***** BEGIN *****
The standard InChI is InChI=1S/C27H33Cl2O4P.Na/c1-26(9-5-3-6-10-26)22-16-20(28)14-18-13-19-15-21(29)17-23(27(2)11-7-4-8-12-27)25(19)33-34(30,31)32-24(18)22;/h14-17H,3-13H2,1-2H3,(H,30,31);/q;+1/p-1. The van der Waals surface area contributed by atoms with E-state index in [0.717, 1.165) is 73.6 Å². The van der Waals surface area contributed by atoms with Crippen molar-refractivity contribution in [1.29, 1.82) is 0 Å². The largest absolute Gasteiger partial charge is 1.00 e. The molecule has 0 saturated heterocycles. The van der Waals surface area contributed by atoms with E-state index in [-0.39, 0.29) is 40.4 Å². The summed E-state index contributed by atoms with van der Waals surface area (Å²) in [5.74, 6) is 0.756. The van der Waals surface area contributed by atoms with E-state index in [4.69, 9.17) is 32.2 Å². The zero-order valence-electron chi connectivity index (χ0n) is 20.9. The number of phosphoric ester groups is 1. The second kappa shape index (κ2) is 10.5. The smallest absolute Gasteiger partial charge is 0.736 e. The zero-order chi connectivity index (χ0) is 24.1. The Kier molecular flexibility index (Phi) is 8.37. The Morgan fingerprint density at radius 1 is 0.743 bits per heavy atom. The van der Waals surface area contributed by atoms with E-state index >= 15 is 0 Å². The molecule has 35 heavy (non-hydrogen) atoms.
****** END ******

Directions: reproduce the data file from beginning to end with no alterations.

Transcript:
The standard InChI is InChI=1S/C27H33Cl2O4P.Na/c1-26(9-5-3-6-10-26)22-16-20(28)14-18-13-19-15-21(29)17-23(27(2)11-7-4-8-12-27)25(19)33-34(30,31)32-24(18)22;/h14-17H,3-13H2,1-2H3,(H,30,31);/q;+1/p-1. The van der Waals surface area contributed by atoms with E-state index in [0.717, 1.165) is 73.6 Å². The van der Waals surface area contributed by atoms with Crippen molar-refractivity contribution in [1.29, 1.82) is 0 Å². The largest absolute Gasteiger partial charge is 1.00 e. The molecule has 0 saturated heterocycles. The van der Waals surface area contributed by atoms with E-state index in [-0.39, 0.29) is 40.4 Å². The summed E-state index contributed by atoms with van der Waals surface area (Å²) in [5.74, 6) is 0.756. The van der Waals surface area contributed by atoms with E-state index in [4.69, 9.17) is 32.2 Å². The zero-order valence-electron chi connectivity index (χ0n) is 20.9. The number of phosphoric ester groups is 1. The second kappa shape index (κ2) is 10.5. The smallest absolute Gasteiger partial charge is 0.736 e. The zero-order chi connectivity index (χ0) is 24.1. The Kier molecular flexibility index (Phi) is 8.37. The Morgan fingerprint density at radius 1 is 0.743 bits per heavy atom. The van der Waals surface area contributed by atoms with E-state index >= 15 is 0 Å². The molecule has 35 heavy (non-hydrogen) atoms.